I will tell you another story about my friend Satoki Nagata, a talented street photographer from Chicago:
I had a bunch of photos on an iPad and sat with Satoki one night at 10pm at a tea shop in Chicago. We sat down, and I showed him some photos to ask for his opinion. I showed him one photo and I asked him: “What do you think about this photo?” Like a Zen monk, he paused, looked at me, looked at the photo, looked at me and asked me, “What do you think about the photo?”I then paused. It was profound. I then responded and said: “Good point, I never thought about that.” I paused some more and responded: “I guess the shot is okay, I’m not really crazy about it.” He then looked back at me and said: “Then why does it matter what I think?” It was almost like Satoki dropped the microphone and walked away at that point. Satoki taught me an important lesson: never ask others for their opinion unless you already like the photo. Not only that, but I have tons of shots that nobody likes but myself. I also have tons of shots that others like, but I don’t like myself.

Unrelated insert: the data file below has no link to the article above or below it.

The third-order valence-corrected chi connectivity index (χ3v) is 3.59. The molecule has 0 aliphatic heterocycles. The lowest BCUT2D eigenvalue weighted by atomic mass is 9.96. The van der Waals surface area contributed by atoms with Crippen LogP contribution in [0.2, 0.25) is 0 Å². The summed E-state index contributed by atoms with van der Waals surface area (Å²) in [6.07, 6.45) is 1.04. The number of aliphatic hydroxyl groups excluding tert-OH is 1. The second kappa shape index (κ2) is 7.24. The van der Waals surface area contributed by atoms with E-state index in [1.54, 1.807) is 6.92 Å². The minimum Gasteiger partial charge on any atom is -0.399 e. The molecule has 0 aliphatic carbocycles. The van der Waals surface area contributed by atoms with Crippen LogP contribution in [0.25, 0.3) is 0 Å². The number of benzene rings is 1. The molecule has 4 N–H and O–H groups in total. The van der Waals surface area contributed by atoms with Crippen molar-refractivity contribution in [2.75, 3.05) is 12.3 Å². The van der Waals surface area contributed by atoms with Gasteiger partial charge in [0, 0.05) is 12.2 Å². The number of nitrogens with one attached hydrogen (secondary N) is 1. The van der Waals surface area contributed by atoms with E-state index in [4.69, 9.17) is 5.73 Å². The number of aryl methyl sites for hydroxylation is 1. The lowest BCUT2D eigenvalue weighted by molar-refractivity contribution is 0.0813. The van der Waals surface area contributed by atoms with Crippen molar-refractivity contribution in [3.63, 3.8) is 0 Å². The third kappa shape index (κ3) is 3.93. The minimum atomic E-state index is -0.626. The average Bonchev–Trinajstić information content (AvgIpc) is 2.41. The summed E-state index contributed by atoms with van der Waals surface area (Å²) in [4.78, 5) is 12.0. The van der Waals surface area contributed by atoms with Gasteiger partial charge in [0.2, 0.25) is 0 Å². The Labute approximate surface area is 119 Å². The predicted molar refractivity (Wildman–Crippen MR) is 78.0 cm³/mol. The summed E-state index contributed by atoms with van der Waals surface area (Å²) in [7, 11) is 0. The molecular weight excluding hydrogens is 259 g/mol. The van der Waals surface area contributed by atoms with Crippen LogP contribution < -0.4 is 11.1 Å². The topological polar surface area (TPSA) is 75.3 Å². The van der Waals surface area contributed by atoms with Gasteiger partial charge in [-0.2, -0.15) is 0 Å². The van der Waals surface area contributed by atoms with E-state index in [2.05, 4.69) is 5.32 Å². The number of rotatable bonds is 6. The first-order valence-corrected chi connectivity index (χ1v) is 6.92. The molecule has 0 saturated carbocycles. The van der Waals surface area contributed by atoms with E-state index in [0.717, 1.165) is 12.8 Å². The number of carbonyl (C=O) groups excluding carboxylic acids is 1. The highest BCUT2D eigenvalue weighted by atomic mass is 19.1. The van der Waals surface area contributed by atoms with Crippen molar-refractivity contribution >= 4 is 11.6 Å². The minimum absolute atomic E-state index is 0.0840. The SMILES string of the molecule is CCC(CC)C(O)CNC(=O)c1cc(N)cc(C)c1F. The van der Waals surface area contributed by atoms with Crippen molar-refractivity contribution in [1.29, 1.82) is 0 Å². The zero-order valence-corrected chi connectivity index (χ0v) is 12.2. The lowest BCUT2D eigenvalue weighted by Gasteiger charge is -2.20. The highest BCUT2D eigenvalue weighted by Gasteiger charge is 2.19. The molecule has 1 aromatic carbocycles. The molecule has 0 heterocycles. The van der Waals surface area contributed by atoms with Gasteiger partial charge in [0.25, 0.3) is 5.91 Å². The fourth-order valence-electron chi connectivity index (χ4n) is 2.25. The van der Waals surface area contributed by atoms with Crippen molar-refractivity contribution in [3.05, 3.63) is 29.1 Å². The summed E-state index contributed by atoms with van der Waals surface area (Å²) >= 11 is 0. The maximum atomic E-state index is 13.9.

At the end of the day, if you don’t like your own photos, why do you care what others think of your photos?